Christmas Day celebrates the Nativity of Jesus which according to tradition took place on December 25th 1 BC. December 25th will be a public holiday in most countries around the world. If 25 December falls on a weekend, then a nearby weekday may be taken as a holiday in lieu.

*Merry Christmas: Best Wishes and Messages for family and friend: Here*What is Christmas: History and Origin meaning: Here

Top 20 Most popular and celebrated Holidays around the World

3. Valentine's Day

Originating as a Western Christian feast day honoring Saint Valentine, Valentine's Day is now recognized as a celebration of romance and love in many regions of the world.

Top 20 Most popular and celebrated Holidays around the World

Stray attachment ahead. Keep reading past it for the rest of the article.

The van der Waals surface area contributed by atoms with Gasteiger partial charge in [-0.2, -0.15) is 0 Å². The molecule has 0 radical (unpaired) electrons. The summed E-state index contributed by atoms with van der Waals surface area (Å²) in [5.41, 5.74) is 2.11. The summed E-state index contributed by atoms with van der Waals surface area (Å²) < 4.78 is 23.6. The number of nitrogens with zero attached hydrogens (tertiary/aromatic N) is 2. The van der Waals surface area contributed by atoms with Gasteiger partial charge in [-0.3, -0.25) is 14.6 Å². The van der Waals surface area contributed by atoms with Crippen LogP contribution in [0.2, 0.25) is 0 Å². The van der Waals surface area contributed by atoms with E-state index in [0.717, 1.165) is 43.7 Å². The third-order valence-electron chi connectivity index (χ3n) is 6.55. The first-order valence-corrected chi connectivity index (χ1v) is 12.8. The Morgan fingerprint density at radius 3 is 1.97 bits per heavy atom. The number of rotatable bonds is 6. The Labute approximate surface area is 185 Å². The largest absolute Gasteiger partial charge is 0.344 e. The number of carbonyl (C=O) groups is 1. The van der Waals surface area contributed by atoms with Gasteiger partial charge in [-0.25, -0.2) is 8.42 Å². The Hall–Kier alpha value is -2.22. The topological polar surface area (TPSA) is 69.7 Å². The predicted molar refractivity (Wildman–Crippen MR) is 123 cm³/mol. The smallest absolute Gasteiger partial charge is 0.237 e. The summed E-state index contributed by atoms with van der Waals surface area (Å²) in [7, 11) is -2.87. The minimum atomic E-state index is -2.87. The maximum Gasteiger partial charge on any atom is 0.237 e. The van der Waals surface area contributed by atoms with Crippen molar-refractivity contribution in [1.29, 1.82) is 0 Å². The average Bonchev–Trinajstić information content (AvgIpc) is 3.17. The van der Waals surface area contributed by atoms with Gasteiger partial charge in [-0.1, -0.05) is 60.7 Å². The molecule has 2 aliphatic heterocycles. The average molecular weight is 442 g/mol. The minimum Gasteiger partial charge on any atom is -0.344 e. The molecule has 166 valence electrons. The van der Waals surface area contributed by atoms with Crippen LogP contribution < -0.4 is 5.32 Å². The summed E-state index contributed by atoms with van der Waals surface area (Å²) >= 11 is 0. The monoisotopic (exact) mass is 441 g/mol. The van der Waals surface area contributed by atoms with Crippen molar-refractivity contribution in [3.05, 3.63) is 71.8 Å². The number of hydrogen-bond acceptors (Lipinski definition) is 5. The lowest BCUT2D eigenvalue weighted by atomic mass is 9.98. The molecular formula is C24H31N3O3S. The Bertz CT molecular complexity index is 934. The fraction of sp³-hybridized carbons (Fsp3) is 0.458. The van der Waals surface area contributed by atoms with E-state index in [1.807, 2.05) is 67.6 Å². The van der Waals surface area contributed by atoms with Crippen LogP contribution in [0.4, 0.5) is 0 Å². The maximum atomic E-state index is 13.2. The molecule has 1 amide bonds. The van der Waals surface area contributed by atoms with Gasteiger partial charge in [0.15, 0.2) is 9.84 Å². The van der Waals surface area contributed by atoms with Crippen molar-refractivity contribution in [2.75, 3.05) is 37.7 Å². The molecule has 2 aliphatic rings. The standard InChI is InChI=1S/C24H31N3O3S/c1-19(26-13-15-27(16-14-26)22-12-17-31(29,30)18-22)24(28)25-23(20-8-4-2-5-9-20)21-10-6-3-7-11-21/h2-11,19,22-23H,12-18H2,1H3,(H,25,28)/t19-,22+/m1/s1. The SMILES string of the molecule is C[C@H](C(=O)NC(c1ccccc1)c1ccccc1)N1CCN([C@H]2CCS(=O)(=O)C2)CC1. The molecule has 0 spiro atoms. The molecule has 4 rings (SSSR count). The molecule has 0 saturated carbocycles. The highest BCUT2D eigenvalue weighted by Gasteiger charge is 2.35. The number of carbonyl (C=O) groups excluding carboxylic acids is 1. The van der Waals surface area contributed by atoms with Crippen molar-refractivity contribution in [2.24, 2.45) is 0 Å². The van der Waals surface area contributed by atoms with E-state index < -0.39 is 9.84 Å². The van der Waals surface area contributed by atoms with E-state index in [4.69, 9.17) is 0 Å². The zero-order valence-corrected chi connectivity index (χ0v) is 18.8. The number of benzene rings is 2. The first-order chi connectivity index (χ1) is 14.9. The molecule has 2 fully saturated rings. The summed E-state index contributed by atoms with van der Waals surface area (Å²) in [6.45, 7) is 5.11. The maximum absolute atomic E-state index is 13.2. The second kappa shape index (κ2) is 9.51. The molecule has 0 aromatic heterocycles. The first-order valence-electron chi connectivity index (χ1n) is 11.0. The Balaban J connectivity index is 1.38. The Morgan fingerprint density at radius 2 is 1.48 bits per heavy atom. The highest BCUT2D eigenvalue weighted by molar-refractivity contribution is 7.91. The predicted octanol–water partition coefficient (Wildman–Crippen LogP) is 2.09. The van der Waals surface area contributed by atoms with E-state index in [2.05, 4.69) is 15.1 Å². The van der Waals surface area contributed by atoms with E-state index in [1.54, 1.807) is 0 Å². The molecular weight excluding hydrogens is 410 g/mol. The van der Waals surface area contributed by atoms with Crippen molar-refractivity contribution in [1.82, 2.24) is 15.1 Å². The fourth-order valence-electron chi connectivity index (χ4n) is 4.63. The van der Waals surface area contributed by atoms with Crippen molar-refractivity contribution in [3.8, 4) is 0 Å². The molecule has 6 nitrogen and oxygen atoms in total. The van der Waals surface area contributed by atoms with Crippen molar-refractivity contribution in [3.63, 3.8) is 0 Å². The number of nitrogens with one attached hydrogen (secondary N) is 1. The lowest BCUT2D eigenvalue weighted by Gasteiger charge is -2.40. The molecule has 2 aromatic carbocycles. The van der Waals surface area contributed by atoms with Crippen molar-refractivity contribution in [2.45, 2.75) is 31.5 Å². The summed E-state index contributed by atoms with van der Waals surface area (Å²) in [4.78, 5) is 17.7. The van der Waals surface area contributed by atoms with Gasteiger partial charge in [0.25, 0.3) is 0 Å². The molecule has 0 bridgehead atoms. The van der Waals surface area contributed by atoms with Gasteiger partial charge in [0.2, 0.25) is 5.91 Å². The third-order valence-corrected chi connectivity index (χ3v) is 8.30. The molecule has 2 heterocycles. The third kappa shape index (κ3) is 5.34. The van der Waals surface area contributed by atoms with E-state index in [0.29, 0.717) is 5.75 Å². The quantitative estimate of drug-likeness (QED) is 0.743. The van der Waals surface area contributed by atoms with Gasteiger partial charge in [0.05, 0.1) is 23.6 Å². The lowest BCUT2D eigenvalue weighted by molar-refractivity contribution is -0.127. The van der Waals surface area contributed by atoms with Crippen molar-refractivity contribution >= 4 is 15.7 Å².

These penguins in California have been known to get into the spirit of Valentine's Day

Valentine's Day is named after Saint Valentine, a Catholic priest who lived in Rome in the 3rd Century. There are many stories about St Valentine and over time these stories grew into the legend we know today.

St Valentine's Day is an annual festival to celebrate romantic love, friendship and admiration. Every year on 14 February people celebrate this day by sending messages of love and affection to partners, family and friends. Couples send Valentine's Day cards and flowers and spend special time together to honour their love for each other.

Read More: Top 10 Weirdest Holidays on the Planet: Dates and Celebrations

4. Halloween

Halloween is a holiday celebrated each year on October 31. The tradition originated with the ancient Celtic festival of Samhain, when people would light bonfires and wear costumes to ward off ghosts.